12. 12. Legislative Infrastructure <ul><li>Improvements in new Health Products Act </li></ul><ul><ul><li>specific prohibitions against dealing in counterfeit health products </li></ul></ul><ul><ul><ul><li>manufacture </li></ul></ul></ul><ul><ul><ul><li>import </li></ul></ul></ul><ul><ul><ul><li>supply </li></ul></ul></ul><ul><ul><li>heavier penalties for offences relating to counterfeit health products (i.e. fine of up to $100,000 and imprisonment for up to 3 years) </li></ul></ul>
  13. 13. National Coordination <ul><li>Collaborations with other regulatory and law enforcement agencies in Singapore </li></ul><ul><ul><li>Immigration & Checkpoints Authority (ICA) </li></ul></ul><ul><ul><li>Singapore Customs (Customs) </li></ul></ul><ul><ul><li>Singapore Police Force (SPF) </li></ul></ul><ul><ul><li>Central Narcotics Bureau (CNB) </li></ul></ul><ul><ul><li>Agri-Food & Veterinary Authority (AVA) </li></ul></ul><ul><ul><li>Housing Development Board (HDB) </li></ul></ul>
  14. 14. National Coordination <ul><li>Benefits of operational collaboration </li></ul><ul><ul><li>enforcement agencies often have ‘first contact ’ in the field (e.g. border control by ICA, neighbourhood patrols by Police) </li></ul></ul><ul><ul><li>able to leverage on strength of other agencies </li></ul></ul><ul><ul><ul><li>larger pool of trained officers </li></ul></ul></ul><ul><ul><ul><li>more extensive enforcement powers (e.g. power of arrest ) </li></ul></ul></ul><ul><ul><ul><li>more s kills and experience in enforcement </li></ul></ul></ul>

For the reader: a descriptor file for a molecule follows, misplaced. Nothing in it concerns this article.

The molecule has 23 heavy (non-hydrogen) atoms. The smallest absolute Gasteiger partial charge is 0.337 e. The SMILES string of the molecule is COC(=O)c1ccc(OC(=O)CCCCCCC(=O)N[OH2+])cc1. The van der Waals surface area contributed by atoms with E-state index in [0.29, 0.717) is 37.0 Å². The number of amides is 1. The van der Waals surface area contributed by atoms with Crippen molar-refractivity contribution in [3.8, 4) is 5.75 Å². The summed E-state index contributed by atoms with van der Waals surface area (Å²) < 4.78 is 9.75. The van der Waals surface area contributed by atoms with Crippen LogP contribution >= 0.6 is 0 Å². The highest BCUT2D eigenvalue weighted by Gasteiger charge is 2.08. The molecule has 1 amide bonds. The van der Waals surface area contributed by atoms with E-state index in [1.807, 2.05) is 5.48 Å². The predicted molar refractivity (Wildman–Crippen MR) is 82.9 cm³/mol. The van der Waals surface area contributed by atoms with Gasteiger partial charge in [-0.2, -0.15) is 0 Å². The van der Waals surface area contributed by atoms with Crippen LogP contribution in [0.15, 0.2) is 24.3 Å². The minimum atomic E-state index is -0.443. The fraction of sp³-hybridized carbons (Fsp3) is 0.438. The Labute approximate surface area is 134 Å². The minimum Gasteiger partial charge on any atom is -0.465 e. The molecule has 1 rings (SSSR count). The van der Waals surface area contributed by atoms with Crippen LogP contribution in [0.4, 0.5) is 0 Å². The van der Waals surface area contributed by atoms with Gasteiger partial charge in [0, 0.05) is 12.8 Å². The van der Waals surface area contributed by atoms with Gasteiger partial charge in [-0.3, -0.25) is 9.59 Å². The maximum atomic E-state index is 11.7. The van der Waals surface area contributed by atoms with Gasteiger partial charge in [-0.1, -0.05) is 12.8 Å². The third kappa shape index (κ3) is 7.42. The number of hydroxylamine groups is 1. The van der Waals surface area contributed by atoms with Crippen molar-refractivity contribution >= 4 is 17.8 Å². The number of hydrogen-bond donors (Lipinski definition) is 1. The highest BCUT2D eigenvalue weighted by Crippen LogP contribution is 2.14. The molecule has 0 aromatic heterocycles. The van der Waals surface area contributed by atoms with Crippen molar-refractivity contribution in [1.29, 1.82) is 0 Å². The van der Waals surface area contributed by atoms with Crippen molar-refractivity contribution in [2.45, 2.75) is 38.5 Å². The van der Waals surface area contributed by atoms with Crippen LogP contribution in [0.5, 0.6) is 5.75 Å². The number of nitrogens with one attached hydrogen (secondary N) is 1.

15. 15. National Coordination <ul><li>Limitations and difficulties </li></ul><ul><ul><li>differing priorities of other agencies (i.e. cases involving medicines not necessarily considered to be high priority) </li></ul></ul><ul><ul><li>lack of knowledge and technical expertise of officers in other agencies (e.g. differentiating between authentic and counterfeit medicines ) </li></ul></ul><ul><ul><li>no formalised central coordinating body at national level ~ arrangements made on ad hoc case-by-case basis </li></ul></ul>
  16. 16. Cases of Counterfeit Medicines <ul><li>General overview of cases in Singapore </li></ul><ul><ul><li>occurrence </li></ul></ul><ul><ul><ul><li>largely confined to ‘fringe’ or black market </li></ul></ul></ul><ul><ul><ul><li>no penetration into mainstream healthcare system and formal sources (e.g. hospitals) </li></ul></ul></ul><ul><ul><li>type of medicines involved </li></ul></ul><ul><ul><ul><li>mostly ‘lifestyle’ drugs, particularly those for erectile dysfunction (e.g. Viagra , Cialis ) </li></ul></ul></ul><ul><ul><ul><li>essential drugs (e.g. antibiotic) not affected </li></ul></ul></ul>
  17. 17. Cases of Counterfeit Medicines Number of Cases Investigated Note : Cases all involved ED drugs - Viagra, Cialis and/or Levitra Nil Imported 7 11 2005 Nil Imported 5 5 200 7 Nil Imported 4 8 2006 Vital Medicines Imported/ Domestic Confirmed Suspected Year
  18. 18. Cases of Counterfeit Medicines Number of Confirmed Cases 0 0 5 0 0 0 2007 2006 2 4 Detected at border checkpoints 0 0 Reported by affected manufacturer 1 2 Referrals from other agencies 1 1 Enforcement/Investigation work 0 0 Health professionals reports 0 0 Patients complaints 2005 Source of Case
  19. 19. Cases of Counterfeit Medicines Number of Cases Prosecuted Note : Offenders in all cases convicted – no cases pending 7 0 0 0 2005 5 0 0 0 200 7 4 0 0 0 2006 Informal Sector Retailer Importer/ Wholesaler Manufacturer Year
  20. 20. Proposals for Action <ul><li>Enhance information exchange and technical cooperation between countries </li></ul><ul><li>Enhance cooperation between relevant agencies within country </li></ul><ul><li>Strengthen national control/regulatory system to further secure supply chain for medical products </li></ul>
  21. 21. Thank You